Labor Day is a United States federal holiday observed on the first Monday of September, and it celebrates the economic and social contributions of workers. The Central Labor Union of New York City observed the first Labor Day in 1882. Laboring men and women took the day off to march through the city streets in parades and then gather in parks for picnics. By the time it became a federal holiday in 1894, thirty states officially celebrated Labor Day.
In 1956, the United States Post Office issued the first Labor Day commemorative stamp which pictured a large muscular man carrying a sledgehammer, a pick, a hoe, and an axe over his shoulder. His wife sat nearby showing a small child how to read. The words of the poet Carlyle in the lower left announced, “Labor Is Life.” Perhaps you have never heard that motto, “Labor Is Life.” Instead you may have heard your parents tell you when you complained about a chore you didn’t like, “You’re not supposed to like it. That’s why they call it work!” “Labor is drudgery” sounds more like it to many people today.
Some Christians have been taught that work is a curse — something evil brought about by Adam and Eve’s sin. Because of this mistaken belief, some people feel that what they do in their jobs every day isn’t very important. However, the Word of God teaches something entirely different from that. The Bible instructs us about the value of work!
The Bible teaches us that God Himself works. Jesus said, “My Father worketh hitherto, and I work” (John 5:17). In Genesis we see the evidence of God’s work in creation and the fact that He rested from all His labors on the seventh day (Genesis 2:1-3). There we also discover that man was made in His image (Genesis 1:26), and that we were granted dominion over God’s creation. At the very least, this implies that we are to work to tend creation, as Adam was charged by God to do (Genesis 2:15). In fact, work was declared “good” before sin ever entered the picture. So it is wrong to say that work was the result of the fall and is part of the curse of Adam’s sin.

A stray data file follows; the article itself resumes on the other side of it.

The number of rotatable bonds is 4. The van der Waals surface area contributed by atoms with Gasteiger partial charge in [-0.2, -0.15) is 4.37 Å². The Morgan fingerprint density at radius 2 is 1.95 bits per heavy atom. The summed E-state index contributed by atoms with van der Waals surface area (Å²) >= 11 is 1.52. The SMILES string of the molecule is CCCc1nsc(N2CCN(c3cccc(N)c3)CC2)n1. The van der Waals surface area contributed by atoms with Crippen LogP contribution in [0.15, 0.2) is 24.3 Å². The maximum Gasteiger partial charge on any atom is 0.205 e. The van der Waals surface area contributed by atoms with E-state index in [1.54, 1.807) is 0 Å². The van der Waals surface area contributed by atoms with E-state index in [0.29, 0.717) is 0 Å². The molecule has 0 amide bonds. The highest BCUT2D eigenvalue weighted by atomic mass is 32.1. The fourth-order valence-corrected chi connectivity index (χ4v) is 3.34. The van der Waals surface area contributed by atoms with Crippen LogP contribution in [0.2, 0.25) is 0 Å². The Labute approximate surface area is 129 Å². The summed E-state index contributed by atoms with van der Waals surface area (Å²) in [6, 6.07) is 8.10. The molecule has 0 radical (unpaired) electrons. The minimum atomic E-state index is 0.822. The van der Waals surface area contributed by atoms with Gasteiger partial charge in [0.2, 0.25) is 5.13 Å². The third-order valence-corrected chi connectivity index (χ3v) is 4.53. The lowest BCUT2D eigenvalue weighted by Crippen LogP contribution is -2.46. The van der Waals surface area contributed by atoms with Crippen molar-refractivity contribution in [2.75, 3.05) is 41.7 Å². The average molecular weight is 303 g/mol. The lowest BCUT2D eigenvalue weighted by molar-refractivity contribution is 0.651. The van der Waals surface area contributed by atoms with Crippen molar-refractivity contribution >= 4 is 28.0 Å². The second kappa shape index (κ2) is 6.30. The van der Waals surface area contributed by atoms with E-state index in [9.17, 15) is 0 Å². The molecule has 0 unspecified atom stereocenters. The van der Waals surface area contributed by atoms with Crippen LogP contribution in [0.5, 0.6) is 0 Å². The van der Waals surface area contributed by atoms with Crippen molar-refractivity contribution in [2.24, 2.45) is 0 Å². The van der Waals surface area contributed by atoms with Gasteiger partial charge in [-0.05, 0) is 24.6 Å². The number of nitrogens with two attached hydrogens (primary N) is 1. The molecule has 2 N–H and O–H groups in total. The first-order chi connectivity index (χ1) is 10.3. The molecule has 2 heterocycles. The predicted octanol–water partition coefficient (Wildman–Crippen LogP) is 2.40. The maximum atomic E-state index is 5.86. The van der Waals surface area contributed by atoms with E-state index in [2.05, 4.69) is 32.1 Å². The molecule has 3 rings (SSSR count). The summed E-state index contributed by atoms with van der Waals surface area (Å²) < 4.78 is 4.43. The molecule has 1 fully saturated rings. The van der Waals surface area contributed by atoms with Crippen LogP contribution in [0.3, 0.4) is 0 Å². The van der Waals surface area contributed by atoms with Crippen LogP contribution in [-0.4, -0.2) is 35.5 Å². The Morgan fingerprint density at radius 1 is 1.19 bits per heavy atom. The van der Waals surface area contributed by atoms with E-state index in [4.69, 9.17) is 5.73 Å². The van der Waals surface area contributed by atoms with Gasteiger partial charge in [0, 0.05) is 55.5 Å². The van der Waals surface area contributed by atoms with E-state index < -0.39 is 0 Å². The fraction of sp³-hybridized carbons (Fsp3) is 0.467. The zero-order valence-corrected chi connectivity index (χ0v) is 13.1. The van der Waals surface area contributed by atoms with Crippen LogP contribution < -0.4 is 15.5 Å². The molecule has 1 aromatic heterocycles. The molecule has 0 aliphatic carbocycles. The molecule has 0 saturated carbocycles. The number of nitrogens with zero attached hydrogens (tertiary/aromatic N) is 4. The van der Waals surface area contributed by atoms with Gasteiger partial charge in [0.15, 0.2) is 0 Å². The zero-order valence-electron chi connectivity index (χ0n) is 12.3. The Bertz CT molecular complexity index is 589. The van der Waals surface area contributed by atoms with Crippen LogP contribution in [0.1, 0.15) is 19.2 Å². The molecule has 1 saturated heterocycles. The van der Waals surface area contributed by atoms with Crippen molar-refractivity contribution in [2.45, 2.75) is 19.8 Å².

The apostle Paul spoke of the value of work when he wrote, “For even when we were with you, this we commanded you, that if any would not work, neither should he eat. For we hear that there are some which walk among you disorderly, working not at all, but are busybodies. Now them that are such we command and exhort by our Lord Jesus Christ, that with quietness thy work, and eat their own bread. But ye, brethren, be not weary in well doing” (II Thessalonians 3:10-13).
May God help us to approach each day’s labor — whether at a job or doing another activity to help our family — with an awareness of the dignity and importance God granted it in creation. And, as with all other things, in whatever we do, may we do it to the glory of God (I Corinthians 10:31). Have a happy Labor Day!